Pre-Action Correspondence

On 16 Jan 1997, the US law firm, Sughrue, Mion, Zinn, Macpeak & Seas, sent the following letter to Prince Plc in England:

“re: Domain Name PRINCE.COM

Trademark Infringement and Dilution

[…]

Dear Sirs:

We represent Prince Sports Group, Inc., with respect to trademark and other intellectual property matters. Prince is the owner of the famous PRINCE trademark, which has been used in connection with tennis rackets, squash rackets, other sporting items and clothing for at least the past 20 years in the United States. Prince is the owner of several US registration for the PRINCE mark, many of which are incontestable, e.g. Registration Nos. [8 numbers]. Our client has also registered the PRINCE mark in many other countries throughout the world, including the United Kingdom. Through extensive sales and advertising under the PRINCE mark and the excellent quality of our client’s products, the PRINCE mark has become an asset of immeasurable goodwill and value to our client.

It has come to our client’s attention that you have registered “PRINCE.COM” as a domain name with Network Solutions Inc, (NSI) thereby preventing our client from registering its house marks and trade name as a domain name. We are writing to advise you that your company’s use and registration of PRINCE as a domain name constitutes infringement and dilution of our client’s trademark rights in PRINCE, as well as unfair competition, under the Lanham ACT, 15 USC 1051 et. seq.

This matter can be amicably resolved by an assignment of the PRINCE.COM domain name to Prince Sports Group, Inc., in accordance with the procedures of NSI and an agreement not to use PRINCE as part of any new domain name you may select. While we are willing to wait for your orderly transition to a new domain name, we must have your immediate written agreement to assign the PRINCE.COM domain name to Prince Sports to avoid litigation.

We look forward to hearing from you or your attorney in the very near future.”

That letter landed their client in a heap of trouble for instead of meekly assigning the domain name to Prince Sports Group Inc., the English company responded with a claim for groundless threats under s.21 of the Trade Marks Act 1994. Upon the hearing of the English company’s application for summary judgment, Mr. Justice Neuberger granted Prince Plc a declaration that the threat of litigation was unjustifiable and an injunction against the continuance of the threat (see Prince Plc v Prince Sports Group Inc. [1998] FSR 21).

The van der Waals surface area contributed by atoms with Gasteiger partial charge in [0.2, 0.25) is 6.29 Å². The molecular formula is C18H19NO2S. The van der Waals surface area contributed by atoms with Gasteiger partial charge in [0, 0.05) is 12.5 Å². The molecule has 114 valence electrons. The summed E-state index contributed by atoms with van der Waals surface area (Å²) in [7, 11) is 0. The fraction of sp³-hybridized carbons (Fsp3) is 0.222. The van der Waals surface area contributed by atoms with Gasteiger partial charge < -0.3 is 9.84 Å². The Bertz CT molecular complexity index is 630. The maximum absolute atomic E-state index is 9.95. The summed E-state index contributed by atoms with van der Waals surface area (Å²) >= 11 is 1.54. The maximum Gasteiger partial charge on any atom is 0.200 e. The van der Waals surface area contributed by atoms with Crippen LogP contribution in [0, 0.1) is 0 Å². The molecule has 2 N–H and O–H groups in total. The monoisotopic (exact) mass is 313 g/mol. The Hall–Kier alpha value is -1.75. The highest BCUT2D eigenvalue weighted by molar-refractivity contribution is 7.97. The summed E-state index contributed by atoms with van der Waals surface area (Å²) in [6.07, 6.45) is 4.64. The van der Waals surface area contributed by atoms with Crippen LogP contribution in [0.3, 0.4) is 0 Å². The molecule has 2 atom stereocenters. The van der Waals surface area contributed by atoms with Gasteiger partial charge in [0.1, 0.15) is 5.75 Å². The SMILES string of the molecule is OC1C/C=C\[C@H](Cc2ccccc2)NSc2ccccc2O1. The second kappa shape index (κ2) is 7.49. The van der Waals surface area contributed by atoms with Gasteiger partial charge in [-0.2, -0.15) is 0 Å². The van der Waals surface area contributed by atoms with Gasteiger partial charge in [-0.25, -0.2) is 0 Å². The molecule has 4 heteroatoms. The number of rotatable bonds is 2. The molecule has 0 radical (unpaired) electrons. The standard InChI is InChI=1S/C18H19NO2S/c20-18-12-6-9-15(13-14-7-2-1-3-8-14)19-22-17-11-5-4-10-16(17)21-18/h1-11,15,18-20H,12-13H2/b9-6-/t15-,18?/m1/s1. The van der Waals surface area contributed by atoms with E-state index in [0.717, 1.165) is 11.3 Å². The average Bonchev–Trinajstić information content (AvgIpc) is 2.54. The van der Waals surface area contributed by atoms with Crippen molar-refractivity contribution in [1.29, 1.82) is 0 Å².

Threats actions are not the only hazards of pre-action correspondence. If a party fails to provide sufficient information to enable the other party to understand the issues, withholds documents that have been requested without good cause or fails unreasonably to consider alternative dispute resolution that party risks financial or other penalties should such conduct give rise to litigation.

The Practice Direction – Pre-Action Conduct and the Code of Practice for Pre-Action Conduct in Intellectual Property Disputes set out a procedure for the exchange of information and documents in intellectual property cases. I have discussed this procedure and the contents of a letter before claim and a letter of response in a short article entitled “IP Dispute Resolution in England and Wales: why sending a US style ‘Cease and Desist Letter’ or old style ‘Letter before Action’ may not be a good idea” which may be downloaded from the JD Supra web site.

When I first came to the Bar it was rare for counsel to settle letters before action. Nowadays, advising on and settling letters before claim and response is probably my single, biggest source of work. I charge about £400 + VAT for settling a letter of claim or response though advising on the strength of a case is usually rather more. Should anyone want to discuss this topic, he or she can call me on 0800 862 0055 or complete my contact form.

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About Jane Lambert

I am a barrister specializing in intellectual property, technology, media and entertainment and competition law. I specialize in helping SME (small and medium enterprises) protect and exploit their investment in brands, design, technology and the arts. SME require intellectual property (legal protection for their intellectual assets) at least as much as big business but their limited means restrict the way they can use it. Looking after such clients wisely requires skills and knowledge which have taken me years to learn.
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